Characteristically, Costa Rica’s corrupters are foreign governments or overseas corporations. For example, there is a longstanding relationship between Taiwan and Costa Rica, the latter being one of a dwindling number of countries that still recognizes Taiwan’s independence from China. There is little question that such diplomatic recognition is the motive behind the Costa Rican government’s skewed dealings with the Asian nation, though in a statement to the Taiwanese press last October, a spokesperson for Taiwan’s Ministry of Foreign Affairs insisted that any government money given to Costa Rica is intended to foster the Central American country’s “national development,” not to buy diplomatic support for Taipei.
In addition, in 2001, Finland loaned the Costa Rican social security system $39.5 million with which to purchase advanced medical technology on the condition that San José purchase at least half the equipment it needed in this sector from Finnish corporations. The president of Costa Rica at the time, Rafael Calderón, allegedly received a kickback from the Finnish director of the state-sponsored program. Last April, the Finnish ambassador to Central America pledged to reform the nation’s foreign aid format, acknowledging that the terms of the 2001 loan invited corrupt transactions.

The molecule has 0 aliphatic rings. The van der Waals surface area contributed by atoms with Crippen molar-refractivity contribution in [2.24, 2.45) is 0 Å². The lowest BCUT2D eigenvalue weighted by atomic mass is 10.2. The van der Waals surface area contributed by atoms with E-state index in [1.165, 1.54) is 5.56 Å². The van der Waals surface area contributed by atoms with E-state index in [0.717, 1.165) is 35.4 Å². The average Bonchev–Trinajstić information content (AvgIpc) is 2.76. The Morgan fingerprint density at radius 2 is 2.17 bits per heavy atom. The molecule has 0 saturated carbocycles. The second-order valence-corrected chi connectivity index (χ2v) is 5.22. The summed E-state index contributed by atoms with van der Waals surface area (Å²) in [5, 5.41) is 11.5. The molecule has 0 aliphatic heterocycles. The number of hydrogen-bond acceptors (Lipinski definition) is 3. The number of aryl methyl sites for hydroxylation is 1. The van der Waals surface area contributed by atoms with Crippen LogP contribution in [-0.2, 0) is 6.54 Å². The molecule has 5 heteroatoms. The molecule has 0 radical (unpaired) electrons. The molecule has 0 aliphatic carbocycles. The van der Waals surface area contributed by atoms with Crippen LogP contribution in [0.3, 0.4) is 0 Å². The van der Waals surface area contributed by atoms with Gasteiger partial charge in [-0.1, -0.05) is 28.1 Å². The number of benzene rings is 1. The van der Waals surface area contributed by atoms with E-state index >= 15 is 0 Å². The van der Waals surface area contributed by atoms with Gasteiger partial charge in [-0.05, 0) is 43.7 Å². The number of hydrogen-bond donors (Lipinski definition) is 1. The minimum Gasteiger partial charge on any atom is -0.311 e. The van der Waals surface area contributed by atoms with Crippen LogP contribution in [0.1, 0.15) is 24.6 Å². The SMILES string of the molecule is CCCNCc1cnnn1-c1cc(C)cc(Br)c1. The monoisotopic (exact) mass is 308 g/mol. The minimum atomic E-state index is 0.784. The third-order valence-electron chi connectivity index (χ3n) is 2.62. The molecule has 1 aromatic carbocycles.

The international response to these scandals has been surprise, consternation and perhaps even some pleasure due to Costa Rica’s somewhat ill-deserved reputation of being the “Switzerland of Latin America.” But the myth goes on, as was seen last year when the Latin American Caribbean and Central America Report described corruption in the country as “minimal.” Since the corruption scandals broke last October, however, several international organizations have criticized Costa Rica’s lack of transparency. According to an article in the San José daily La Nación, a March report co-sponsored by the OAS and the Swedish-based International Institute for Democracy and Electoral Assistance found Costa Rica’s system of contributions to political campaigns as "linked to practices that go against public interest." According to the report, individuals and corporations are known to have bribed legislative and executive officials to "'ease' appointments, bids, loans, bills, decrees and regulations for the benefit of the donors."